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On a 2004 VW R32 (which uses a Haldex AWD system), I have one damaged summer tire. All the tires have at least half of their usable tread depth left. At $200 ea, I'd like to replace only a pair of tires, which I'd mount on the front of the vehicle where the wear occurs more quickly.

A TireRack salesman said that some AWD vehicles have a tolerance of 2-3/32" tread difference between axles to avoid damage to the transfer case (his term, i'd call the component in question a center differential), and that I should check with VW before buying the new tires.

VW customer care gave the answer that as long as the two tires new tires are either both on the front or both on the rear, that it's OK. In other words, there's no tolerance limit. I find this somewhat hard to believe. A VW dealer I called gave the off-hand answer of 6/32".

Would having tires of different size on the front and rear axles put extra stress on the center differential of an all wheel drive car?

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I'll mark my own possible dupe, but there's some subtle (or not-so-subtle) differences between the conditions here –  mac Nov 27 '12 at 19:49
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I have always wondered if they will replace all four tires if you made a "roadhazard" replacement claim for one tire and the tread difference between the new and old exceeded 2/32". –  mikes Nov 27 '12 at 22:06
    
@mikes - I asked about that when the tire shop tried to sell me the road hazard insurance. They only replace the failed tire. I've heard that some shops have some kind of tire lathe that they can use to shave down new tires to match old ones, but I've never seen a shop that actually has such a thing. –  Johnny Mar 26 at 23:51
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2 Answers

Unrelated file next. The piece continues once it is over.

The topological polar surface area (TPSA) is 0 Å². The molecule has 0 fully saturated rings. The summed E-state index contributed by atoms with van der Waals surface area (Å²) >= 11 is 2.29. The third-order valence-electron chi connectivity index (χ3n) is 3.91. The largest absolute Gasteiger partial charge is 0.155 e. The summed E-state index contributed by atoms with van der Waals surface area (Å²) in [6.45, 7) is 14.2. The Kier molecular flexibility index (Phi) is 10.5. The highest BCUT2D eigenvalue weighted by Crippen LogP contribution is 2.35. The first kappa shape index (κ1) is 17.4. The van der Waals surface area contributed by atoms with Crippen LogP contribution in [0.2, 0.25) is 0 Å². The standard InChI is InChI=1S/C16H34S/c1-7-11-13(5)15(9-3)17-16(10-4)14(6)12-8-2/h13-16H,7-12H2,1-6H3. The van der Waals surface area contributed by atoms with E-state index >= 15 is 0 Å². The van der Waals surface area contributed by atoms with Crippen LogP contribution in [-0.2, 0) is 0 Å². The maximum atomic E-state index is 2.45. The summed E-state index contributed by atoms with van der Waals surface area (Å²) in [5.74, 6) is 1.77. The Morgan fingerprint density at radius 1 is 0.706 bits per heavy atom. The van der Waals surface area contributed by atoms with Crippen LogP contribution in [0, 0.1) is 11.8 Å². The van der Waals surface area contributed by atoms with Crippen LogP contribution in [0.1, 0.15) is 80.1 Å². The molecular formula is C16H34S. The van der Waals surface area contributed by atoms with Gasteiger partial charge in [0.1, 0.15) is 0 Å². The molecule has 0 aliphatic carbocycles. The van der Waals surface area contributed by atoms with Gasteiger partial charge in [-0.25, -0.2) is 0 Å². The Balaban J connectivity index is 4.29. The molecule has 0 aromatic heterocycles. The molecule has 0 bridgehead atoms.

up vote 3 down vote accepted

"It depends"... I've historically opted to replace all 4 just to be safe (on my AWD with 3 LSD beast, on the RWD open diff I replace 1 at a time if needed :-) ). In theory a small difference won't blow up the transfer case or the diffs (there's always at least a TINY difference anyways). Normal wear with a normal rotation obviously doesn't violate the limit, but 2 brand new tires with 2 at the wear bars supposedly does. Where exactly the line between "safe" and "unsafe" is, I have no idea. Actually, it's probably more of a gray area based on heat buildup...

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Anecdotally, another issue - a couple of years back I just got new fronts, and my Subaru got incredibly tail happy. Part of it would be down to the reduced grip at the back end, but part would be because of the extra torque being transmitted to the smaller radius rears. I replaced the rears a week later after ending up pointing the wrong way on a roundabout by accident! –  Rory Alsop Nov 28 '12 at 9:14
    
@RoryAlsop That probably happened because your mis-matched tire sizes caused the center diff to slip, overheat, and bind. That will quickly cause permanent damage to the viscous coupling, and will result in all kinds of wonky handling (unless you're on dirt, where it's just more awesome). For auto trans equipped Subarus the effect is similar, because the AWD system will engage the center diff clutch. –  Series8217 Aug 28 '13 at 21:10
    
For reference, Subaru's permitted difference in tire circumference is 1/4" between the smallest and largest tire. That ends up being between 1/32" to 2/32" difference in tread depth (tire radius). Not much. I don't have any specs from other manufacturers. –  Series8217 Aug 28 '13 at 21:13
    
Series - hadn't thought of that. I was embarrassed to have spun but assumed it was entirely me messing up. Reassuring to think it may have been exacerbated by a hardware issue:-) –  Rory Alsop Aug 28 '13 at 21:19
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Just as a note, awd systems I worked on in the past had a limit of 1 inch difference in circumference of any tire to avoid abnormal wear of the transfer case. And I did see several cases where the chain the case was already stretched with a bad jerking on take off, and new tires fixed the symptom although of course the underlying cause remained.

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